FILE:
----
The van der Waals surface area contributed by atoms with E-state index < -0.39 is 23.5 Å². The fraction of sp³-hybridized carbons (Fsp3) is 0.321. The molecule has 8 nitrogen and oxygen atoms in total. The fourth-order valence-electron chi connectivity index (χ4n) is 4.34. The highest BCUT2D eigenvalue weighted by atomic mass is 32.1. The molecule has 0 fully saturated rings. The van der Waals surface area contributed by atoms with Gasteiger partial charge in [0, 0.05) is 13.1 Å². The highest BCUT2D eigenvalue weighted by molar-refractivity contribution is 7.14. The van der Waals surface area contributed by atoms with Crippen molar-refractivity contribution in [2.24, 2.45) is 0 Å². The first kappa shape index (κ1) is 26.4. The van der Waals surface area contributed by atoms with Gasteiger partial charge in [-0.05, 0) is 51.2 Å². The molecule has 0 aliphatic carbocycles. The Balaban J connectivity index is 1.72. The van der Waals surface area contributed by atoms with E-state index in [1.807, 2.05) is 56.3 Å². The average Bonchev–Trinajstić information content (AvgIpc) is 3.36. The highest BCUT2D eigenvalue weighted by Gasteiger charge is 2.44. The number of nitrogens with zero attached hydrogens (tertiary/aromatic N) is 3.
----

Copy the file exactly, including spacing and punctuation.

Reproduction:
The van der Waals surface area contributed by atoms with E-state index < -0.39 is 23.5 Å². The fraction of sp³-hybridized carbons (Fsp3) is 0.321. The molecule has 8 nitrogen and oxygen atoms in total. The fourth-order valence-electron chi connectivity index (χ4n) is 4.34. The highest BCUT2D eigenvalue weighted by atomic mass is 32.1. The molecule has 0 fully saturated rings. The van der Waals surface area contributed by atoms with Gasteiger partial charge in [0, 0.05) is 13.1 Å². The highest BCUT2D eigenvalue weighted by molar-refractivity contribution is 7.14. The van der Waals surface area contributed by atoms with Crippen molar-refractivity contribution in [2.24, 2.45) is 0 Å². The first kappa shape index (κ1) is 26.4. The van der Waals surface area contributed by atoms with Gasteiger partial charge in [-0.05, 0) is 51.2 Å². The molecule has 0 aliphatic carbocycles. The Balaban J connectivity index is 1.72. The van der Waals surface area contributed by atoms with E-state index in [1.807, 2.05) is 56.3 Å². The average Bonchev–Trinajstić information content (AvgIpc) is 3.36. The highest BCUT2D eigenvalue weighted by Gasteiger charge is 2.44. The number of nitrogens with zero attached hydrogens (tertiary/aromatic N) is 3.